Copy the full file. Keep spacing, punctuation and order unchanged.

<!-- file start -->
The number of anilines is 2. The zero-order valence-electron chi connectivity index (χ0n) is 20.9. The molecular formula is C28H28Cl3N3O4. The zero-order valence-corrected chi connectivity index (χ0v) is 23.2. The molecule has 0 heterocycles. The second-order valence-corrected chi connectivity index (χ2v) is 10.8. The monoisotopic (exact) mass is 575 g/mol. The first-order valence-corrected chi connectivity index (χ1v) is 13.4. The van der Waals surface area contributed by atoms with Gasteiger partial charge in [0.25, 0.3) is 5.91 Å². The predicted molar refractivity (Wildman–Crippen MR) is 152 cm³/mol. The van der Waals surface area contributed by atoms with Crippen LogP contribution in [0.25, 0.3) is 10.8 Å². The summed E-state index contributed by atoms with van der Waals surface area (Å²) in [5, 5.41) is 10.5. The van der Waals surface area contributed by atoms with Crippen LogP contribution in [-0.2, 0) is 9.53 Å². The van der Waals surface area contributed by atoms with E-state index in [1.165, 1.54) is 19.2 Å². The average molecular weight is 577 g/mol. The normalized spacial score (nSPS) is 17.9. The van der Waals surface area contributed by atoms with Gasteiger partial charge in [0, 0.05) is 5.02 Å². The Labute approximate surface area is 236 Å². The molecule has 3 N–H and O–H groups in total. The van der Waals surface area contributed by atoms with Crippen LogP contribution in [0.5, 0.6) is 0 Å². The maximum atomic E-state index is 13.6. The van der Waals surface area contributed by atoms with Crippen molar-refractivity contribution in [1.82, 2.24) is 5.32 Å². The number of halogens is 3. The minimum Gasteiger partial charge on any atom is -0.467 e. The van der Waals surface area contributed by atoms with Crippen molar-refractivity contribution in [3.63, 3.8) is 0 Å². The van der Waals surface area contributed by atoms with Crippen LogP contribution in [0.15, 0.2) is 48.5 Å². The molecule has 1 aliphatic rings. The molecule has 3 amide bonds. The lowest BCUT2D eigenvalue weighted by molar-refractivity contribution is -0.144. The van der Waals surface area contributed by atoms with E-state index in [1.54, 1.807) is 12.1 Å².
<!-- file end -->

The number of anilines is 2. The zero-order valence-electron chi connectivity index (χ0n) is 20.9. The molecular formula is C28H28Cl3N3O4. The zero-order valence-corrected chi connectivity index (χ0v) is 23.2. The molecule has 0 heterocycles. The second-order valence-corrected chi connectivity index (χ2v) is 10.8. The monoisotopic (exact) mass is 575 g/mol. The first-order valence-corrected chi connectivity index (χ1v) is 13.4. The van der Waals surface area contributed by atoms with Gasteiger partial charge in [0.25, 0.3) is 5.91 Å². The predicted molar refractivity (Wildman–Crippen MR) is 152 cm³/mol. The van der Waals surface area contributed by atoms with Crippen LogP contribution in [0.25, 0.3) is 10.8 Å². The summed E-state index contributed by atoms with van der Waals surface area (Å²) in [5, 5.41) is 10.5. The van der Waals surface area contributed by atoms with Crippen LogP contribution in [-0.2, 0) is 9.53 Å². The van der Waals surface area contributed by atoms with E-state index in [1.165, 1.54) is 19.2 Å². The average molecular weight is 577 g/mol. The normalized spacial score (nSPS) is 17.9. The van der Waals surface area contributed by atoms with Gasteiger partial charge in [0, 0.05) is 5.02 Å². The Labute approximate surface area is 236 Å². The molecule has 3 N–H and O–H groups in total. The van der Waals surface area contributed by atoms with Crippen LogP contribution in [0.5, 0.6) is 0 Å². The maximum atomic E-state index is 13.6. The van der Waals surface area contributed by atoms with Crippen molar-refractivity contribution in [1.82, 2.24) is 5.32 Å². The number of halogens is 3. The minimum Gasteiger partial charge on any atom is -0.467 e. The van der Waals surface area contributed by atoms with Crippen molar-refractivity contribution in [3.63, 3.8) is 0 Å². The van der Waals surface area contributed by atoms with Crippen LogP contribution in [0.15, 0.2) is 48.5 Å². The molecule has 1 aliphatic rings. The molecule has 3 amide bonds. The lowest BCUT2D eigenvalue weighted by molar-refractivity contribution is -0.144. The van der Waals surface area contributed by atoms with E-state index in [1.54, 1.807) is 12.1 Å².